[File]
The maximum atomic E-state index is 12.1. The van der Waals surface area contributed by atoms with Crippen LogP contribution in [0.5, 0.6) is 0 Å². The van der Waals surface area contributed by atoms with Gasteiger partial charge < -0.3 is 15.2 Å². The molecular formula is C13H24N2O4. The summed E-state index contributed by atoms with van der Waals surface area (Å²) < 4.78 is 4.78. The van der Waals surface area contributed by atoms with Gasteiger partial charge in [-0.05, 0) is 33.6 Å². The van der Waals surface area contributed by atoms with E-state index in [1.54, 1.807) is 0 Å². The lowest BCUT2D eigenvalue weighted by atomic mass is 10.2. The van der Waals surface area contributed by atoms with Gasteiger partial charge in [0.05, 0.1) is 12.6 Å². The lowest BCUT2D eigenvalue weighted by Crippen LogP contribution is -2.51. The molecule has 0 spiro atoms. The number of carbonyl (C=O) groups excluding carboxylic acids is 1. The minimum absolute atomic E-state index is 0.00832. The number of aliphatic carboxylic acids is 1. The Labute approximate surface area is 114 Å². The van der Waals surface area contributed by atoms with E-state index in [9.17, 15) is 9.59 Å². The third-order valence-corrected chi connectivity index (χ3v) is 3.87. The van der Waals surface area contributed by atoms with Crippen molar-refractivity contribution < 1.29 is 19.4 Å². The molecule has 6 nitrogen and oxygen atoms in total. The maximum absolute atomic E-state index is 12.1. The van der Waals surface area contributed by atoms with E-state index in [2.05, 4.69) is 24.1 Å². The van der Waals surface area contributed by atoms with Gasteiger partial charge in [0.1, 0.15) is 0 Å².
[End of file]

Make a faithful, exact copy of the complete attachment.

The maximum atomic E-state index is 12.1. The van der Waals surface area contributed by atoms with Crippen LogP contribution in [0.5, 0.6) is 0 Å². The van der Waals surface area contributed by atoms with Gasteiger partial charge < -0.3 is 15.2 Å². The molecular formula is C13H24N2O4. The summed E-state index contributed by atoms with van der Waals surface area (Å²) < 4.78 is 4.78. The van der Waals surface area contributed by atoms with Gasteiger partial charge in [-0.05, 0) is 33.6 Å². The van der Waals surface area contributed by atoms with E-state index in [1.54, 1.807) is 0 Å². The lowest BCUT2D eigenvalue weighted by atomic mass is 10.2. The van der Waals surface area contributed by atoms with Gasteiger partial charge in [0.05, 0.1) is 12.6 Å². The lowest BCUT2D eigenvalue weighted by Crippen LogP contribution is -2.51. The molecule has 0 spiro atoms. The number of carbonyl (C=O) groups excluding carboxylic acids is 1. The minimum absolute atomic E-state index is 0.00832. The number of aliphatic carboxylic acids is 1. The Labute approximate surface area is 114 Å². The van der Waals surface area contributed by atoms with E-state index in [9.17, 15) is 9.59 Å². The third-order valence-corrected chi connectivity index (χ3v) is 3.87. The van der Waals surface area contributed by atoms with Crippen molar-refractivity contribution < 1.29 is 19.4 Å². The molecule has 6 nitrogen and oxygen atoms in total. The maximum absolute atomic E-state index is 12.1. The van der Waals surface area contributed by atoms with E-state index in [2.05, 4.69) is 24.1 Å². The van der Waals surface area contributed by atoms with Gasteiger partial charge in [0.1, 0.15) is 0 Å².